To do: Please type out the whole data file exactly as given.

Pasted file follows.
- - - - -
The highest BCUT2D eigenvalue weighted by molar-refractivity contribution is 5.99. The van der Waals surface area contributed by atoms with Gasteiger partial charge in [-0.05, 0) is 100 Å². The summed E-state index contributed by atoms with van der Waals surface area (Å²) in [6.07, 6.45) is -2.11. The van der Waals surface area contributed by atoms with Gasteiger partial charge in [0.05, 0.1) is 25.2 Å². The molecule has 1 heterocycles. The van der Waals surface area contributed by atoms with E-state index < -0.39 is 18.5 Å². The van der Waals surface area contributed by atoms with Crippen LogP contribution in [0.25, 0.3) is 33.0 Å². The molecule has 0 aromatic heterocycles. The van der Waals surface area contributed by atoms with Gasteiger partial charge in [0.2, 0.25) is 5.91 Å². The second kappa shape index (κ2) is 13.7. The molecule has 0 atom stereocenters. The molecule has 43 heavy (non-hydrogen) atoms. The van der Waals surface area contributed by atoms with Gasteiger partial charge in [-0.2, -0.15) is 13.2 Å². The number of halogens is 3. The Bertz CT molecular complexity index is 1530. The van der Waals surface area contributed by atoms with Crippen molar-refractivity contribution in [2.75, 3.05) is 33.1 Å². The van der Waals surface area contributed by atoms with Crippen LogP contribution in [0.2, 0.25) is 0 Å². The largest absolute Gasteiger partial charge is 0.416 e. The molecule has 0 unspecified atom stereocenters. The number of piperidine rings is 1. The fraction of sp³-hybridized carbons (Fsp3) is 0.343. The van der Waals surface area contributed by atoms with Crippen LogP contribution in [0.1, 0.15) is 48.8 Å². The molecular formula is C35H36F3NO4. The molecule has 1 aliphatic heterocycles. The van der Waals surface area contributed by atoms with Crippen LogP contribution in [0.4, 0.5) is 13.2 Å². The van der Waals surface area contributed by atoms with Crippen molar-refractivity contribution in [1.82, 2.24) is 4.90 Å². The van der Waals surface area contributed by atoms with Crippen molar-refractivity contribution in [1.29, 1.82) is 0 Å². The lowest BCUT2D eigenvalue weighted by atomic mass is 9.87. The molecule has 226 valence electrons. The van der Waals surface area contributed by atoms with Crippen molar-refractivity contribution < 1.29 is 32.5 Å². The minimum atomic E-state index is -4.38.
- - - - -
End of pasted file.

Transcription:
The highest BCUT2D eigenvalue weighted by molar-refractivity contribution is 5.99. The van der Waals surface area contributed by atoms with Gasteiger partial charge in [-0.05, 0) is 100 Å². The summed E-state index contributed by atoms with van der Waals surface area (Å²) in [6.07, 6.45) is -2.11. The van der Waals surface area contributed by atoms with Gasteiger partial charge in [0.05, 0.1) is 25.2 Å². The molecule has 1 heterocycles. The van der Waals surface area contributed by atoms with E-state index < -0.39 is 18.5 Å². The van der Waals surface area contributed by atoms with Crippen LogP contribution in [0.25, 0.3) is 33.0 Å². The molecule has 0 aromatic heterocycles. The van der Waals surface area contributed by atoms with Gasteiger partial charge in [0.2, 0.25) is 5.91 Å². The second kappa shape index (κ2) is 13.7. The molecule has 0 atom stereocenters. The molecule has 43 heavy (non-hydrogen) atoms. The van der Waals surface area contributed by atoms with Gasteiger partial charge in [-0.2, -0.15) is 13.2 Å². The number of halogens is 3. The Bertz CT molecular complexity index is 1530. The van der Waals surface area contributed by atoms with Crippen molar-refractivity contribution in [2.75, 3.05) is 33.1 Å². The van der Waals surface area contributed by atoms with Crippen LogP contribution in [0.2, 0.25) is 0 Å². The largest absolute Gasteiger partial charge is 0.416 e. The molecule has 0 unspecified atom stereocenters. The number of piperidine rings is 1. The fraction of sp³-hybridized carbons (Fsp3) is 0.343. The van der Waals surface area contributed by atoms with Crippen LogP contribution in [0.1, 0.15) is 48.8 Å². The molecular formula is C35H36F3NO4. The molecule has 1 aliphatic heterocycles. The van der Waals surface area contributed by atoms with Crippen LogP contribution in [0.4, 0.5) is 13.2 Å². The van der Waals surface area contributed by atoms with Crippen molar-refractivity contribution in [1.82, 2.24) is 4.90 Å². The van der Waals surface area contributed by atoms with Crippen molar-refractivity contribution in [1.29, 1.82) is 0 Å². The lowest BCUT2D eigenvalue weighted by atomic mass is 9.87. The molecule has 226 valence electrons. The van der Waals surface area contributed by atoms with Crippen molar-refractivity contribution < 1.29 is 32.5 Å². The minimum atomic E-state index is -4.38.